Third, if the claimant has a severe impairment, then the Commissioner will consider the medical severity of the impairment. If the impairment meets or equals one of the presumptively disabling impairments listed in the regulations, then the claimant is considered disabled, regardless of age, education, and work experience. 20 C.F.R. §§ 404.1520(a)(4)(iii), 404.1520(d), 416.920(a)(4)(iii), 416.920(d); see Kelley v. Callahan, 133 F.3d 583, 588 (8th Cir. 1998).
Fourth, if the claimant’s impairment is severe, but it does not meet or equal one of the presumptively disabling impairments, then the Commissioner will assess the claimant’s RFC to determine the claimant’s “ability to meet the physical, mental, sensory, and other requirements” of the claimant’s past relevant work. 20 C.F.R. §§ 404.1520(a)(4)(iv), 404.1545(a)(4), 416.920(a)(4)(iv), 416.945(a)(4). “RFC is a medical question defined wholly in terms of the claimant’s physical ability to perform exertional tasks or, in other words, what the claimant can still do despite his or her physical or mental limitations.” Lewis v. Barnhart, 353 F.3d 642, 646 (8th Cir. 2003) (internal quotation marks omitted); see 20 C.F.R. §§ 404.1545(a)(1), 416.945(a)(1). The claimant is responsible for providing evidence the Commissioner will use to make a finding as to the claimant’s RFC, but the Commissioner is responsible for developing the claimant’s “complete medical history, including arranging for a consultative examination(s) if necessary, and making every reasonable effort to help [the claimant] get medical reports from [the claimant’s] own medical sources.” 20 C.F.R. §§ 404.1545(a)(3), 416.945(a)(3). The Commissioner also will consider certain non-medical evidence and other evidence listed in the regulations. See Id . If a claimant retains the RFC to perform past relevant work, then the claimant is not disabled. Id. §§ 404.1520(a)(4)(iv), 416.920(a)(4)(iv).
Fifth, if the claimant’s RFC as determined in Step Four will not allow the claimant to perform past relevant work, then the burden shifts to the Commissioner to prove that there is other work that the claimant can do, given the claimant’s RFC as determined at Step Four, and his or her age, education, and work experience. See Bladow v. Apfel, 205 F.3d 356, 358-59 n.5 (8th Cir. 2000). The Commissioner must prove not only that the claimant’s RFC will allow the claimant to make an adjustment to other work, but also that the other work exists in significant numbers in the national economy. Eichelberger v. Barnhart, 390 F.3d 584, 591 (8th Cir. 2004); 20 C.F.R. §§ 404.1520(a)(4)(v), 416.920(a)(4)(v). If the claimant can make an adjustment to other work that exists in significant numbers in the national economy, then the Commissioner will find the claimant is not disabled. If the claimant cannot make an adjustment to other work, then the Commissioner will find that the claimant is disabled. 20 C.F.R. §§ 404.1520(a)(4)(v), 416.920(a)(4)(v). At Step Five, even though the burden of production shifts to the Commissioner, the burden of persuasion to prove disability remains on the claimant. Stormo v. Barnhart, 377 F.3d 801, 806 (8th Cir. 2004).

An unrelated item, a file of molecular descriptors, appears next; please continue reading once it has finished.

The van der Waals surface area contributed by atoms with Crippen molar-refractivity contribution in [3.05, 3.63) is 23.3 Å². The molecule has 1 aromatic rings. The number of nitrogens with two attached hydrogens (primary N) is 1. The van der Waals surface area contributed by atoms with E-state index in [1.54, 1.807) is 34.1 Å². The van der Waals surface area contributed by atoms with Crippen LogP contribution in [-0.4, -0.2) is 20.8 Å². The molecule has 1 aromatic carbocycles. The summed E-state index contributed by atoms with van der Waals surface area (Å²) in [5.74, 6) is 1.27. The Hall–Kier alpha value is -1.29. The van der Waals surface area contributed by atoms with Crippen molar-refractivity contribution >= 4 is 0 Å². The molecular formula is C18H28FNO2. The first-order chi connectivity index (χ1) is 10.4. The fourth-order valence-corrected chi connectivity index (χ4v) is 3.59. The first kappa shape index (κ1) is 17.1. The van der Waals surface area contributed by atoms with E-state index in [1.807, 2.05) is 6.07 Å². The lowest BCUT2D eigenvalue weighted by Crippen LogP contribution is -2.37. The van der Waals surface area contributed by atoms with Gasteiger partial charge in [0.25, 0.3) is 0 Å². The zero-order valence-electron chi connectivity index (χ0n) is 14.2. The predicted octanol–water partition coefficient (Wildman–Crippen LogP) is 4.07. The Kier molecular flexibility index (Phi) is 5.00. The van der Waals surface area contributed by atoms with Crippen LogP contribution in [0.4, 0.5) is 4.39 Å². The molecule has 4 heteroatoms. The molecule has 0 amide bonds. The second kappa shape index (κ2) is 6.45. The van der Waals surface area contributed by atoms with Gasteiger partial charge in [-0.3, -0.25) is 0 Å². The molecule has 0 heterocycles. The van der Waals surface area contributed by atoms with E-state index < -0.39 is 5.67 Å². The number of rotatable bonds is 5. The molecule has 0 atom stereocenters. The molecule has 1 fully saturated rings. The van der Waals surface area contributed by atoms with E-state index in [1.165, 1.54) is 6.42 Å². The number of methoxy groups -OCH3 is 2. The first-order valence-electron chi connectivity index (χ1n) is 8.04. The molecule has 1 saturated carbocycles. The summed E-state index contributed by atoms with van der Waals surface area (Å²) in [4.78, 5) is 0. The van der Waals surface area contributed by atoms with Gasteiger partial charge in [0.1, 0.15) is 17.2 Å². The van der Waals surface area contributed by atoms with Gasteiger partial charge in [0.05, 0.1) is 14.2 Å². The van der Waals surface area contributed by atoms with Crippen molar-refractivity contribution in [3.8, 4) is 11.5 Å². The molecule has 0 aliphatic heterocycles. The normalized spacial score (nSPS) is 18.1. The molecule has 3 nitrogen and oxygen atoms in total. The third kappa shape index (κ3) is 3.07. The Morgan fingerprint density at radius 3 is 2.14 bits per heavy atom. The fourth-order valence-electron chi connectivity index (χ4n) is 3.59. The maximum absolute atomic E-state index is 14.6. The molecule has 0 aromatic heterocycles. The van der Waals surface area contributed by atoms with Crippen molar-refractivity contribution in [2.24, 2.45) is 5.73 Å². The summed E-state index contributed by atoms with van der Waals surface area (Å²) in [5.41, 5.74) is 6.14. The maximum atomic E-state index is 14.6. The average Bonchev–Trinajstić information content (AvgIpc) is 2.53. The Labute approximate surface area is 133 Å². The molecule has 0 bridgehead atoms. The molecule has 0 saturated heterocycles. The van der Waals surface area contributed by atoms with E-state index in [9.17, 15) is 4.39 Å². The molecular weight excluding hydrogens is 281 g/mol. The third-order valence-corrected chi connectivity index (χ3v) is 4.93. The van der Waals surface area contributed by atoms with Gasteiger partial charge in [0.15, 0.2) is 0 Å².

Summary of ALJ’s Decision
The ALJ made the following findings:
(1) The claimant has disability insured status under title II of the Social Security Act through June 30, 2014 (20 CFR 404.130(b)).
(2) The claimant has not engaged in substantial gainful activity since April 20, 2009, the alleged onset date (20 CFR 404.1571 et seq., and 416.971 et seq.).
(3) The claimant has the following severe impairments: degenerative disc disease of the lumbar spine; depression; and alcohol dependence and cocaine dependence, both in remission (20 CFR 404.1520(c) and 416.920(c)).
(4) The claimant does not have an impairment or combination of impairments that meets or medically equals the severity of one of the listed impairments in 20 CFR Part 404, Subpart P, Appendix 1 (20 CFR 404.1520(d), 404.1525, 404.1526, 416.920(d), 416.925 and 416.926).
(5) After careful consideration of the entire record, the undersigned finds that the claimant has the residual functional capacity to perform light work as defined in 20 CFR 404.l567(b) and 4l6.967(b) except she: can occasionally balance, stoop, crouch, crawl, kneel and climb; is limited to performing simple, routine, repetitive work, with only occasional contact with the public, co-workers or supervisors; is not able to follow any written instructions; and can tolerate only occasional changes in the work setting.
(6) The claimant is unable to perform any past relevant work (20 CFR 404.1565 and 416.965).
(7) The claimant was born on January 18, 1967, and was 42 years old, which is defined as a younger individual age 18-49, on the alleged disability onset date (20 CFR 404.1563 and 416.963).